Linked by Thom Holwerda on Tue 24th Mar 2009 23:26 UTC, submitted by inkslinger
Internet Explorer Recently, Microsoft released Internet Explorer 8, which boasted much better standards compliance than previous iterations of the browser. While it passed the Acid2 test, IE8 failed miserably in the Acid3 test, and many people criticised Microsoft for it. Microsoft Australia's Nick Hodge has stated that Microsoft purposefully decided not to support Acid3, because the test tests against draft standards.
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Laugh, Laugh, I thought I'd die
by deathshadow on Thu 26th Mar 2009 14:30 UTC
deathshadow
Member since:
2005-07-12

It seemed so funny to me...

Reading some of these comments are a hoot... Got news for folks - When did CSS2 exit draft? 1998... When did you start to see it's widespread use in the manner it was meant to because it was real world deployable? 2004-2005 ish.

Is support for CSS2 complete TODAY over a decade later? NOPE.

Just because the browsers support it does that make it deployable? Nope.


As I've said before several places I do not expect the majority of CSS3 to be real world deployable until sometime around 2015 to 2020.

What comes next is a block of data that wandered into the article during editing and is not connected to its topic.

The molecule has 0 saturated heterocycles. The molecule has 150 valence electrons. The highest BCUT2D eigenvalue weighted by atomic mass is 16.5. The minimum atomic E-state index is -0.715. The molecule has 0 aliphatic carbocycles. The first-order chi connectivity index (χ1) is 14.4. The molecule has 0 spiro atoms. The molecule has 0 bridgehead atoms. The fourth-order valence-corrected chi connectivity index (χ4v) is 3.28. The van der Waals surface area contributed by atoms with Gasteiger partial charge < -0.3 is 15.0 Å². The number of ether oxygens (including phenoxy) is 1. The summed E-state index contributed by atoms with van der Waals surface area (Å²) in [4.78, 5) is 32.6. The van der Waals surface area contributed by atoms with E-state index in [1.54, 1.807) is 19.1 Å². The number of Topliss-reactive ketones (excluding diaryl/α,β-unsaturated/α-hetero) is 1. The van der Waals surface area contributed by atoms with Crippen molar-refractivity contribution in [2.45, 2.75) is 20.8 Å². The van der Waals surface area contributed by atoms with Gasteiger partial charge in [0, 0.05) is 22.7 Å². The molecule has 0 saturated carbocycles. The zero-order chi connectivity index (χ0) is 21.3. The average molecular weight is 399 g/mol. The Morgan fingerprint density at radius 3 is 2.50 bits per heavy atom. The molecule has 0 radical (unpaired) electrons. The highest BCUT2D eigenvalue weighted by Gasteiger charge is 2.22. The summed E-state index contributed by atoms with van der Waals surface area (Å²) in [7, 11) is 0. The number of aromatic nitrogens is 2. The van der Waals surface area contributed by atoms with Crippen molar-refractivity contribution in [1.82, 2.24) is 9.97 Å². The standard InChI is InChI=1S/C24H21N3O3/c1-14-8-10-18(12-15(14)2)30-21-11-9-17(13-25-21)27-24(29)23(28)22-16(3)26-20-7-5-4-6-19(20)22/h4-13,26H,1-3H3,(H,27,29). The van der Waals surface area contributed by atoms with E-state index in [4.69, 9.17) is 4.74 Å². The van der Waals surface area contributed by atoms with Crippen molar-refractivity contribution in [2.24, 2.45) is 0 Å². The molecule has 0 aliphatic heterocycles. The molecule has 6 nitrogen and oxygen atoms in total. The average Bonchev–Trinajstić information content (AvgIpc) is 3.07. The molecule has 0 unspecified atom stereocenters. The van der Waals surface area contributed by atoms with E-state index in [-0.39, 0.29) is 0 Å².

... and I actually APPLAUD the IE team's deciding to try and focus on getting CSS2 correct before moving on to CSS3 - lands sake if only the mozilla folks bothered with that we'd not have a buggy inline-block that most developers are claiming works properly, and we'd have properly working colgroups, correct default positioning of elements inside inline-block ones, working @page, working attr=, fully styleable psuedo-elements, proper behavior of white-space on textarea, working pre-line, working display:run-in, properly triggering blur when onchange is tripped, properly implemented print properties... Hell, none of the browsers even implement float:right and float:left 100% correctly yet! (rarely an issue, involves line-collapse upwards)

As I said on the DECADE OLD UNRESOLVED bugzilla #915, maybe they should concentrate on finishing off HTML4 and CSS2 before having people wasting time on specifications that aren't even out of draft? (HTML 5 and CSS3)

Glad to see somebody listened, too bad it wasn't Mozilla.

Oh, and as to SVG, Adobe dropped it hard because they realized it couldn't compete with Macromedia Flash, so they took a page out of Symantec's playbook and bought out macromedia, buried their own product and rebranded Flash as their own...

Wait, no, my bad... Adobe has a history of doing that too - see what happened to Aldus.

Edited 2009-03-26 14:32 UTC

Reply Score: 2